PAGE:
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Irwin Jacobs, wife Alexandra found dead at home, family friend says

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Police were called to 1700 Shoreline Drive Wednesday
Police were called to a residence at 1700 Shoreline Drive Wednesday to investigate the deaths of two people. Property records list the home as owned by businessman Irwin Jacobs.
Brandt Williams | MPR News

Updated April 11, 1 p.m. | Posted April 10, 11:21 a.m.

Police are investigating the deaths of two people found at a Lake Minnetonka home owned by well-known Twin Cities businessman Irwin Jacobs.

Dennis Mathisen, a friend and longtime business partner of Jacobs, told MPR News that he spoke with Irwin Jacobs' son Mark, who told him that Irwin and his wife Alexandra were dead.

"Our family is shocked and devastated by the death of our parents," the couple's children said in a statement. "We are heartbroken by this loss, and we ask that our privacy be respected as we grieve during this very difficult time."

Orono authorities said the bodies of a man and a woman were discovered at the 1700 Shoreline Drive home about 8:30 a.m. Wednesday. 

Police responded after Hennepin County emergency dispatchers received a call of a man and woman found dead in bed at the home, with a handgun found on the bed, Orono Chief Correy Farniok told reporters.

He did not identify the dead or release a cause of death.

Asked if this was a murder-suicide, Farniok said he could not say at this point. 

He added that no suspects are being sought, and there is no danger to the public.

Irwin L. Jacobs
Irwin L. Jacobs
Glen Stubbe | Star Tribune

Irwin Jacobs, 77, had a stake in the Vikings in the 1980s before selling his share.

His business interests ranged from beer brewing to sandbags. One of his most notable local transactions was his purchase of the Grain Belt beer company and brewery in the mid-1970s. He later sold the beer brand to G. Heileman Brewing Co. and the brewery and real estate assets to the city of Minneapolis.

His wife Alexandra Jacobs was an accomplished painter and a passionate advocate for people with disabilities. She was a longtime board member and supporter of the Bloomington-based PACER Center  that serves young people with disabilities. 

PACER executive director Paula Goldberg said Jacobs often donated her art to help with fundraising and will be sorely missed.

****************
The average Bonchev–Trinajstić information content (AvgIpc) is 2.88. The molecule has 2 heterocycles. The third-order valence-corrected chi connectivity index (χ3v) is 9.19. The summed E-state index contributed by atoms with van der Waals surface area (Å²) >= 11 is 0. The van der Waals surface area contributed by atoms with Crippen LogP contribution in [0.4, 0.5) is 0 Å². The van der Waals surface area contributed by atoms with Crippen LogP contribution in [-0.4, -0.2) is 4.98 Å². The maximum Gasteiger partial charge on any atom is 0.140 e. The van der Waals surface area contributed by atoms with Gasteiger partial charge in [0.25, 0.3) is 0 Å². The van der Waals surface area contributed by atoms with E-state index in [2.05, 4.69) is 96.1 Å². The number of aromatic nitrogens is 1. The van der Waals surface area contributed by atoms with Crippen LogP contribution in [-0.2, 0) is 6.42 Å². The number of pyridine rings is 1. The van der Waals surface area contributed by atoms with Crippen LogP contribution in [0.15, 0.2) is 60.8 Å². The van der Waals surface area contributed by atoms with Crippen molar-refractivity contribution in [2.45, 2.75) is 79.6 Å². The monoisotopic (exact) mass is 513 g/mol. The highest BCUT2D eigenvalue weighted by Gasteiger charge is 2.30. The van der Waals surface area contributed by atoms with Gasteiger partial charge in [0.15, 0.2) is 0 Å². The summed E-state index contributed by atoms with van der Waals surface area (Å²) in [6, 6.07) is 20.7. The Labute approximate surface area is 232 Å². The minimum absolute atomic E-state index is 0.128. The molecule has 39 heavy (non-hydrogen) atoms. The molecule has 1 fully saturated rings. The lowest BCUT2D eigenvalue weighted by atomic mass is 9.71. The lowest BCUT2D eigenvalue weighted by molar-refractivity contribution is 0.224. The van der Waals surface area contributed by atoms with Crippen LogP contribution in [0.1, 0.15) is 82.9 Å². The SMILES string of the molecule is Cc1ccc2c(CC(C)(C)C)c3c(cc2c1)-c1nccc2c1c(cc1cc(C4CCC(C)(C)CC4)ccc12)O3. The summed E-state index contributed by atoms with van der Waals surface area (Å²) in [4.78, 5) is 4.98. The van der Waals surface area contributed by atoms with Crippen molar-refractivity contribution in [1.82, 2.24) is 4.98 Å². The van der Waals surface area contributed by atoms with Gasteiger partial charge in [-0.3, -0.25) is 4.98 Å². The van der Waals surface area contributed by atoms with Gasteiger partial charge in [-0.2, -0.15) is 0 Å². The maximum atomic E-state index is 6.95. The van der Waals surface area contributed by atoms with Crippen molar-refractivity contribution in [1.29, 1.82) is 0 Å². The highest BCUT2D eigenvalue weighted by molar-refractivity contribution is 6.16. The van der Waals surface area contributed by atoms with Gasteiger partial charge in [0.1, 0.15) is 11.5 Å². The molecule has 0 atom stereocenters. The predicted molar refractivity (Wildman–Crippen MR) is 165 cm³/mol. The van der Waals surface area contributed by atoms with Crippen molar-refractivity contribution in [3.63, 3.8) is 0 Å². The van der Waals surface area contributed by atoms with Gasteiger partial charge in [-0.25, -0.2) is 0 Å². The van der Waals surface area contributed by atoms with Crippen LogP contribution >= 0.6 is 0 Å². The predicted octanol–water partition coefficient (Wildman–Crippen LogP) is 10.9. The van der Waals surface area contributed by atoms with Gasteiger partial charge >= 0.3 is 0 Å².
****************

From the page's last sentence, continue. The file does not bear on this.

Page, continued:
The Jacobs family at a 2005 fundraising event for PACER
Several members of the Jacobs family at the PACER Center's annual benefit in 2005. Alexandra and Irwin Jacobs, at right, were Patron Party co-chairs. The photograph appeared in the nonprofit's summer newsletter.
Courtesy of PACER

The couple had five children. One daughter, Sheila, was diagnosed with cerebral palsy, which she  chronicled  on the PACER website. 

 'Irv the Liquidator': No regrets

Irwin Jacob has owned J.R. Watkins Co., which makes soaps and other household products, for more than 40 years. He also owns Jacobs Trading Co., a retailer specializing in liquidation of merchandise.

Critics branded Jacobs as "Irv the Liquidator" for the way he took apart companies that he acquired, sometimes leaving big job cuts in his wake.

In a 1985 interview with MPR, Jacobs said he had no regrets about his approach to business.   "From my own personal accomplishments, I'm beyond whatever I  dreamt I would be in my life. More important than that I feel good about what I do and I love what I do," said Jacobs. 

And he told a business audience that year that he took no offense at how he was portrayed.   "We don't buy companies, tear them down and sell them to the scrap mills. We have 500 locations throughout the world, 46 countries, 60,000 employees, $2 billion in revenues," he said. "And I'm a raider. And that's OK. I got no problem with it. Matter of fact, somebody said to me one time, 'Are you offended by the [label] raider?'  I said, 'It's a very elite group.'"

Jacobs became rich during the 1980s, buying big stakes in companies like Kaiser Steel, Disney and the parent of Dole Foods, threatening them with takeovers or management changes, and then making a profit by selling his shares to higher bidders.

In 1987, Fortune ranked him as one of the 12 biggest corporate raiders, saying he had a $750 million war chest and $200 million in personal net worth.

But he told Knight Ridder newspapers, "My love is not raiding. It's creating. All my life, I've been looking for value where other people can't find it."  

According to a history of the Jacobs Trading company, Jacobs got his start in the closeout business at the age of 18. He bought and sold a pile of skis that he acquired from the U.S. Customs Service. The skis had been seized due to unpaid customs duties.

Jacobs' businesses included Close-out Merchandise Buyers.  In 1986, Close-out Merchandise Buyers and cable TV companies created the Cable Value Network, which pioneered the TV shopping channel.

Jacobs also owned local boat maker Genmar Holdings Co., which once had $1 billion total sales in its 2007 model year. The company went through bankruptcy restructuring beginning in 2009 amid a downturn in the boat-building industry.

The Associated Press contributed to this report.